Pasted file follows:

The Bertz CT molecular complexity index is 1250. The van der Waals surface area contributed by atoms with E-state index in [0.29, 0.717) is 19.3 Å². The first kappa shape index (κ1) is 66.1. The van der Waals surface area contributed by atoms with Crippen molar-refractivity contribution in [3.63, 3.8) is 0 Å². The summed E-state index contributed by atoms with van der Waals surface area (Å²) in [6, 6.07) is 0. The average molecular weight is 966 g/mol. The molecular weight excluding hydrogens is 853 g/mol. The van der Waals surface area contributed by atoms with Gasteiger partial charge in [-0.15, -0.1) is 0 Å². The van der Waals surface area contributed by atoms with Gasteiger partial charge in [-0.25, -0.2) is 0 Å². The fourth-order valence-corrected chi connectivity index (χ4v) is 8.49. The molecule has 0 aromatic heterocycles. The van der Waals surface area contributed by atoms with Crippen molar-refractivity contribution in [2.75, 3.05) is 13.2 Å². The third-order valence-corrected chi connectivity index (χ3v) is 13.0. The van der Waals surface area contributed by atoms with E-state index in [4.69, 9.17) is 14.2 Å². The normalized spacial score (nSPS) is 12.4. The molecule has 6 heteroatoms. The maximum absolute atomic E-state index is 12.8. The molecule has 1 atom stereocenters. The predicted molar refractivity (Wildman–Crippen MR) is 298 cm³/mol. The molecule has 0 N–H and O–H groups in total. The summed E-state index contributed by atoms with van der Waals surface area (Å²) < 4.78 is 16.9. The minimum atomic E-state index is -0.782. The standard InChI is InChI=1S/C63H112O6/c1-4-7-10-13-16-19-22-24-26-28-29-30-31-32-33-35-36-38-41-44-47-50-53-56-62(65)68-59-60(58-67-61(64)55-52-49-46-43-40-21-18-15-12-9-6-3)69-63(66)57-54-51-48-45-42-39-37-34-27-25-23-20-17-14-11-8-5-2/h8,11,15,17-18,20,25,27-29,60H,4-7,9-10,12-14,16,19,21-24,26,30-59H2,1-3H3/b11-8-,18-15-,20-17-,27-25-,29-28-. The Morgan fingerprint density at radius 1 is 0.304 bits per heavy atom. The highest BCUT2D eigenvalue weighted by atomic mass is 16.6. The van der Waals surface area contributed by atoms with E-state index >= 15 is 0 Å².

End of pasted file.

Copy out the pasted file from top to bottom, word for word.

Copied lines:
The Bertz CT molecular complexity index is 1250. The van der Waals surface area contributed by atoms with E-state index in [0.29, 0.717) is 19.3 Å². The first kappa shape index (κ1) is 66.1. The van der Waals surface area contributed by atoms with Crippen molar-refractivity contribution in [3.63, 3.8) is 0 Å². The summed E-state index contributed by atoms with van der Waals surface area (Å²) in [6, 6.07) is 0. The average molecular weight is 966 g/mol. The molecular weight excluding hydrogens is 853 g/mol. The van der Waals surface area contributed by atoms with Gasteiger partial charge in [-0.15, -0.1) is 0 Å². The van der Waals surface area contributed by atoms with Gasteiger partial charge in [-0.25, -0.2) is 0 Å². The fourth-order valence-corrected chi connectivity index (χ4v) is 8.49. The molecule has 0 aromatic heterocycles. The van der Waals surface area contributed by atoms with Crippen molar-refractivity contribution in [2.75, 3.05) is 13.2 Å². The third-order valence-corrected chi connectivity index (χ3v) is 13.0. The van der Waals surface area contributed by atoms with E-state index in [4.69, 9.17) is 14.2 Å². The normalized spacial score (nSPS) is 12.4. The molecule has 6 heteroatoms. The maximum absolute atomic E-state index is 12.8. The molecule has 1 atom stereocenters. The predicted molar refractivity (Wildman–Crippen MR) is 298 cm³/mol. The molecule has 0 N–H and O–H groups in total. The summed E-state index contributed by atoms with van der Waals surface area (Å²) < 4.78 is 16.9. The minimum atomic E-state index is -0.782. The standard InChI is InChI=1S/C63H112O6/c1-4-7-10-13-16-19-22-24-26-28-29-30-31-32-33-35-36-38-41-44-47-50-53-56-62(65)68-59-60(58-67-61(64)55-52-49-46-43-40-21-18-15-12-9-6-3)69-63(66)57-54-51-48-45-42-39-37-34-27-25-23-20-17-14-11-8-5-2/h8,11,15,17-18,20,25,27-29,60H,4-7,9-10,12-14,16,19,21-24,26,30-59H2,1-3H3/b11-8-,18-15-,20-17-,27-25-,29-28-. The Morgan fingerprint density at radius 1 is 0.304 bits per heavy atom. The highest BCUT2D eigenvalue weighted by atomic mass is 16.6. The van der Waals surface area contributed by atoms with E-state index >= 15 is 0 Å².